The Supreme Court of Canada is battening down the hatches on potential claims that laws or educational programs infringe on a person’s right to freedom of religion and conscience.
In a key Charter of Rights decision on Friday, the court endorsed a religious instruction program that became mandatory in Quebec schools in 2008. The court said that anyone who challenges a program cannot simply assert that it offends their religious rights without furnishing tangible proof of harm.
Hmm I wonder what tangible proof of harm looks like when referring to the impact of religious teachings on children — Jesus Camp, anyone?
Errol Mendes, a professor at the University of Ottawa, endorses this decision:
“This is an important ruling that says there are limits to when religious groups can claim that their rights are infringed in a multicultural and diverse society… It is saying that governments have the right to promote initiatives that recognize the diversity of our society without singling out one or more religion for either benefits or disadvantage.”
It should be noted that the major religions that are taught in this course are Catholic, Protestant, Jewish and aboriginal beliefs — not really my idea of an adequate variety. Is the government really recognizing the true diversity of our society?
On the one hand, I agree that if students are going to be forced to learn about religion, they should learn about them all equally. This should include information about atheism or ‘non-religion’ because that is also a very relevant set of beliefs.
Although I’m sure there are some atheist families in Quebec that are not thrilled about this ruling, it’s the religious parents that are coming forward to protest. Why? Possibly because many atheist parents are comfortable with the fact that their children will learn about religions (and many even endorse it), but have “faith” in the fact that their children are equipped with the ability to discern fantasy from reality.
The decision was a blow to a Quebec couple who wanted to pull their son from a mandatory ethics and religion program, claiming it is making him confused about the Roman Catholic belief system he is being taught at home.
The mother of the Grade 4 pupil said on Friday that the mixed messages of the Quebec program and have caused her son to question his faith at an age where he should be listening to parental instruction.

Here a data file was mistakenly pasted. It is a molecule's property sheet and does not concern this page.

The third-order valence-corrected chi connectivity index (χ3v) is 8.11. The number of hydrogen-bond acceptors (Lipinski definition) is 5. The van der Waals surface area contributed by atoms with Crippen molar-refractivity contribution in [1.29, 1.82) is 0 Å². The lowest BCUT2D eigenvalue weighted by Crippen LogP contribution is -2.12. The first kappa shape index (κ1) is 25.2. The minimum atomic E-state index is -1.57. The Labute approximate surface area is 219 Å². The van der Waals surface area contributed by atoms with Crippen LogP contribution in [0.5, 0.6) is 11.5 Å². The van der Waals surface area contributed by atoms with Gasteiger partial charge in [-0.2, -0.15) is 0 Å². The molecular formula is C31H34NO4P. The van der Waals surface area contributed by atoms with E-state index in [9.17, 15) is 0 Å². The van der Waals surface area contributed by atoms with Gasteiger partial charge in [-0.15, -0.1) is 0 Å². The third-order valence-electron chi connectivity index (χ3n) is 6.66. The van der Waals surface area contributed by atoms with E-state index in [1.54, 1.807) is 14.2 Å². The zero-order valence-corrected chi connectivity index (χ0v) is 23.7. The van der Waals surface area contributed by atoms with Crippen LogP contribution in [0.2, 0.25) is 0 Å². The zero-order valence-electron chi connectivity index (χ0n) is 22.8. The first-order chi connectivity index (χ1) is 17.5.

“There is a time and place for everything, and this exposure should come later. Unless, of course, the entire point of the exercise is to sow doubt”…
I both chuckled and was angered when I read these comments. I find it humorous and ironic that parents complain because someone is going to inform their child about other stories that might contradict the stories they’ve been telling them at home. That could confuse a child and possibly even lead them to recognize that these stories are ridiculous! I especially like the parent who thinks her son is too young to be able to question his faith because he’s at an age where he “should be listening to parental instruction.” Whatever happened to being able to think for themselves, critically evaluate information, make informed choices, and have a say in what they believe or don’t? I guess that’s for us atheist parents to worry about.
As for the woman who claims that exposure to other religions or ways of thinking “should come later,” why? Because you need a solid period of time to totally indoctrinate your child before they are allowed to have access to contrary information that might lead them to recognize that they are being indoctrinated?
Well I guess that makes sense.
The debate goes on and more parents are likely going to come forward and complain. It gives me hope, however, that if atheism continues to grow, I just might make a push for The Magic of Reality by Richard Dawkins to become a text in Junior High Science class